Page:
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I have a D-Link Xtreme N Gigabit Router (, which has worked fine for the past year since I bought it. I recently moved and changed internet providers. Now, once every day or two, the router stops responding - no internet traffic goes through, and I can't even bring up the admin interface for the router. I have to cycle the power on it, then it works fine again. LAN traffic seems unaffected. I updated the BIOS, what else could the problem be?

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Could it be overheating? – Tester101 Aug 20 '09 at 17:49
Not likely, the lights keep flashing and a quick power cycle brings it back up for another 12-48 hours. – sangretu Aug 20 '09 at 17:52
Cable, fiber, or phone coming in from isp? – Tester101 Aug 20 '09 at 18:01
Input is ethernet from the cable modem. In the past, this router has been pretty forgiving about losing its external link, and picks it back up pretty reliably when it returns. Also, when I cycle the power on the router, I don't do anything else - the cable modem and its connection remain as-is. – sangretu Aug 20 '09 at 18:05

Something you might want to consider:

In this area, we tend to get frequent power glitches and brownouts in the summer months. If the power goes out-- even for the tiniest fraction of a second-- the router lights will be on but it becomes non-responsive. But, like you, a simple power cycle solves the problem.

I'm not sure why the electricity going out for a second acts any differently than disconnecting the power cord for a second. But the solution was to plug the router into the UPS.

P.S. My router is a LinkSys WRK54G wireless router.

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The router is connected to a UPS device. I will take a look at the connection, however, and run some tests to make sure it's being protected adequately. Good point, thanks. – sangretu Aug 20 '09 at 18:06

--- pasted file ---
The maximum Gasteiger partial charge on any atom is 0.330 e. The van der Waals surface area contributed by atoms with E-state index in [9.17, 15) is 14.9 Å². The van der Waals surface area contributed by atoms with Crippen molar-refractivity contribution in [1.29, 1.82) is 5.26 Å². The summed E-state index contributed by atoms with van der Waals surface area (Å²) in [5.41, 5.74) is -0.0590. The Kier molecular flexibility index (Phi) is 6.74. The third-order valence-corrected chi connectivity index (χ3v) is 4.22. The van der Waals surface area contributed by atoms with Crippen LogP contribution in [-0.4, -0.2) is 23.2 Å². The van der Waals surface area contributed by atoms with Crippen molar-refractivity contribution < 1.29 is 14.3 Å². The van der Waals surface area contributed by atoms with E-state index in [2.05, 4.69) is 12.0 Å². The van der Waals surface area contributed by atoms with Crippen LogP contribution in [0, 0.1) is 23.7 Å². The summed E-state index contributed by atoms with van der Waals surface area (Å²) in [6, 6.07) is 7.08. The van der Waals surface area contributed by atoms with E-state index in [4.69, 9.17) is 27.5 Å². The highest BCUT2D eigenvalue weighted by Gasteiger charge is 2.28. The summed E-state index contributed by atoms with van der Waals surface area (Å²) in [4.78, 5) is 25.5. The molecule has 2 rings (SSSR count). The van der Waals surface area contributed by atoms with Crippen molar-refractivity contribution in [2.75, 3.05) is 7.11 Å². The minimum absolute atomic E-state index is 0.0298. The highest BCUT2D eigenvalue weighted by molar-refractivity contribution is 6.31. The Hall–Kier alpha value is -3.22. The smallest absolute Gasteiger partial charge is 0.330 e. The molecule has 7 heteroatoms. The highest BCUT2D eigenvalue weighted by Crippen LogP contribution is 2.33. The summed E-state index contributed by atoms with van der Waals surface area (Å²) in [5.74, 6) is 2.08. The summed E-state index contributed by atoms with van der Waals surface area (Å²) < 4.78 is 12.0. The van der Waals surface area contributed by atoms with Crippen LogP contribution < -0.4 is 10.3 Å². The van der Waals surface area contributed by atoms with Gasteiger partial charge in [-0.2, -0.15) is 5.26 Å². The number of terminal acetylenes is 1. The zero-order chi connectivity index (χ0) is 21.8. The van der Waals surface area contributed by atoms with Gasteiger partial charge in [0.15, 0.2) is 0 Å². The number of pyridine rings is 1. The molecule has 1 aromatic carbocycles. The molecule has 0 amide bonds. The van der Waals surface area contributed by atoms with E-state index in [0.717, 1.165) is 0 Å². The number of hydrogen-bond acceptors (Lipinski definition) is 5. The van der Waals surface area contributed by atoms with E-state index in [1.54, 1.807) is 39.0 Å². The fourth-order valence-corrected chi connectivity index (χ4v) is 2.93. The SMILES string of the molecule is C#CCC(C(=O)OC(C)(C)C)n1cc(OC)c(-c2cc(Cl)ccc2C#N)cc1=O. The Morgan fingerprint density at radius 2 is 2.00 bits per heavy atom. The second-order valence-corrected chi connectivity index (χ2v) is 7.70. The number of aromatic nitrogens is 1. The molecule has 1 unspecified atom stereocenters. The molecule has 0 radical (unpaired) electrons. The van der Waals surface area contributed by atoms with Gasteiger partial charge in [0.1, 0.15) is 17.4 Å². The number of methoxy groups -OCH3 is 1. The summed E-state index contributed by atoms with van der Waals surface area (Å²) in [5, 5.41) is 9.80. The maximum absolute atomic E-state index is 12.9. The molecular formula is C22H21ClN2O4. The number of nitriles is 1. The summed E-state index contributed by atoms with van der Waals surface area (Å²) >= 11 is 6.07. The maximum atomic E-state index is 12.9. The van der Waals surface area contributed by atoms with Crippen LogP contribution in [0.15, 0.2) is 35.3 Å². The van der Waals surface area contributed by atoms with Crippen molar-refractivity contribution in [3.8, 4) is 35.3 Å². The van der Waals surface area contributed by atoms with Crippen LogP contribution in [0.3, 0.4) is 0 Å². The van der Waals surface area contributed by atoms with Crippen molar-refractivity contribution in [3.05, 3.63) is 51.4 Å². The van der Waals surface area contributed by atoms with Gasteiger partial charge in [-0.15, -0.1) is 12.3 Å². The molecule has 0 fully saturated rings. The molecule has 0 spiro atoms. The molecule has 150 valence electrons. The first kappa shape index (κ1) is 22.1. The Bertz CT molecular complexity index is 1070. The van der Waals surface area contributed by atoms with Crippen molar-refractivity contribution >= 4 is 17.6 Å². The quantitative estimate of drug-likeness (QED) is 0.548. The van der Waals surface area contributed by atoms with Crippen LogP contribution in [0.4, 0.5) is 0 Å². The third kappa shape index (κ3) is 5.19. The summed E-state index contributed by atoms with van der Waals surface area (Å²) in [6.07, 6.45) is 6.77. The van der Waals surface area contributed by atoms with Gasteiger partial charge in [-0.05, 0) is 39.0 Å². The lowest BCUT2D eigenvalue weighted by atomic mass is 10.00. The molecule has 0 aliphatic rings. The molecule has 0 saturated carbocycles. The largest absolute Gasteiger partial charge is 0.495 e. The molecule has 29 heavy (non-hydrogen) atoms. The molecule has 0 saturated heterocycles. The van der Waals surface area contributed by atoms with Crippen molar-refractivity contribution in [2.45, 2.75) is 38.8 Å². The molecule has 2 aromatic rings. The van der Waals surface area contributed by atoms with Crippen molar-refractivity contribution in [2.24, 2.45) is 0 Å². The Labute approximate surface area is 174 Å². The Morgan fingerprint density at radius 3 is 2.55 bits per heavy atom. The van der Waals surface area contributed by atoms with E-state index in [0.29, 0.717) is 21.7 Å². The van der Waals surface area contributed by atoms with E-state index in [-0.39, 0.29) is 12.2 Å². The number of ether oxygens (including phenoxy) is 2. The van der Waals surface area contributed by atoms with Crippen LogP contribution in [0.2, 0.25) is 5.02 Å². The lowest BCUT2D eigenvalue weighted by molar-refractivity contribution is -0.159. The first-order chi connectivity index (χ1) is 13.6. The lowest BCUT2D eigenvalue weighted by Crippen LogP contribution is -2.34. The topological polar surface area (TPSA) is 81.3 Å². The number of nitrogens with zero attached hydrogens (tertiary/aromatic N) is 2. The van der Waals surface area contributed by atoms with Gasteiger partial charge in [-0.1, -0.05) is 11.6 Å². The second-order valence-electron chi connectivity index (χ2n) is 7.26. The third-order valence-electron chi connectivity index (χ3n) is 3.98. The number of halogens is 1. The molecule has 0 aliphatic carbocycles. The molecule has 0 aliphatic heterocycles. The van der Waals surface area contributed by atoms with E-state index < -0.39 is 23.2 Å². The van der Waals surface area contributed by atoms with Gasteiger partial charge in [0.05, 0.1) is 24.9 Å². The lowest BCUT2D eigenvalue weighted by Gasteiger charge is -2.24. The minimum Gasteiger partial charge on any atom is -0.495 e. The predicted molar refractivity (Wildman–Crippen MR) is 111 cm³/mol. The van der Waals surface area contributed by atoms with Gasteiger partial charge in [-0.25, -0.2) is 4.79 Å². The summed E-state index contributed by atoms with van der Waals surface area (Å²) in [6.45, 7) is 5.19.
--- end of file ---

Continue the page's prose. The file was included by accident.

Have a licensed electrician test the receptacle, you may have bigger problems then you router not working. – Tester101 Aug 20 '09 at 18:14
@tester101 - Me? I live in Central Florida. Everyday: "Hazy, hot and humid, high in the upper 90's, chance of thunderstorms in the afternoon" all summer. The local utility is nick-named "Florida Flash and Flicker" for a reason. It's pretty much a state-wide problem. – Robert Cartaino Aug 20 '09 at 18:37
While the electrician is there have him install a surge suppressor on the main circuit panel as well. (Keep in mind that even with such a device, it is recomended that surge supressor power strips be used to protect devices). – Tester101 Aug 20 '09 at 18:46
Seconded. I face this problem with my D-Link router. Despite being behind a voltage stabilizer, once in a while when there is some sort of a power fluctuation that gets through to the router, the router stops responding while still glowing its several indicator lights. The solution is a quick power-cycle. – ayaz Feb 20 '10 at 18:42

Have you made any changes in your usage patterns? Many routers have issues with services like bittorrent. I've seen this happen with a few models of d-link and linksys and it behaves exactly as you describe.